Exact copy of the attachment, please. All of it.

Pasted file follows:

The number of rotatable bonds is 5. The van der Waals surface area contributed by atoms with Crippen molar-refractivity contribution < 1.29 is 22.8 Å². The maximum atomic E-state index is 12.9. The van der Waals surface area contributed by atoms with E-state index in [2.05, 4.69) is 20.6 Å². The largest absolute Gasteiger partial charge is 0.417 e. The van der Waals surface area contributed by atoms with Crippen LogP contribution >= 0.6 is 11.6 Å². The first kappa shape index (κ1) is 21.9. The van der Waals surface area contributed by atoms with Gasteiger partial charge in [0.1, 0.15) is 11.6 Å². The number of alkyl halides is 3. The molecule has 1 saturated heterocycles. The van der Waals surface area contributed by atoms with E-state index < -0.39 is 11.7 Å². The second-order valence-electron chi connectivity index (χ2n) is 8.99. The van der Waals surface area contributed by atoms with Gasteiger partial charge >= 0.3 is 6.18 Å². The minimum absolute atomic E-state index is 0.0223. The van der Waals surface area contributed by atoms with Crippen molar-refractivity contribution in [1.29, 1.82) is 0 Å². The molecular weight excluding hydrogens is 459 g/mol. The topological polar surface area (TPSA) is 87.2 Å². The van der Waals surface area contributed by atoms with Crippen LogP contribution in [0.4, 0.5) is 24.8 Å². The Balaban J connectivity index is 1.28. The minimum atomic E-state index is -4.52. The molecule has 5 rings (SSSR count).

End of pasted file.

The number of rotatable bonds is 5. The van der Waals surface area contributed by atoms with Crippen molar-refractivity contribution < 1.29 is 22.8 Å². The maximum atomic E-state index is 12.9. The van der Waals surface area contributed by atoms with E-state index in [2.05, 4.69) is 20.6 Å². The largest absolute Gasteiger partial charge is 0.417 e. The van der Waals surface area contributed by atoms with Crippen LogP contribution >= 0.6 is 11.6 Å². The first kappa shape index (κ1) is 21.9. The van der Waals surface area contributed by atoms with Gasteiger partial charge in [0.1, 0.15) is 11.6 Å². The number of alkyl halides is 3. The molecule has 1 saturated heterocycles. The van der Waals surface area contributed by atoms with E-state index < -0.39 is 11.7 Å². The second-order valence-electron chi connectivity index (χ2n) is 8.99. The van der Waals surface area contributed by atoms with Gasteiger partial charge >= 0.3 is 6.18 Å². The minimum absolute atomic E-state index is 0.0223. The van der Waals surface area contributed by atoms with Crippen molar-refractivity contribution in [1.29, 1.82) is 0 Å². The molecular weight excluding hydrogens is 459 g/mol. The topological polar surface area (TPSA) is 87.2 Å². The van der Waals surface area contributed by atoms with Crippen LogP contribution in [0.4, 0.5) is 24.8 Å². The Balaban J connectivity index is 1.28. The minimum atomic E-state index is -4.52. The molecule has 5 rings (SSSR count).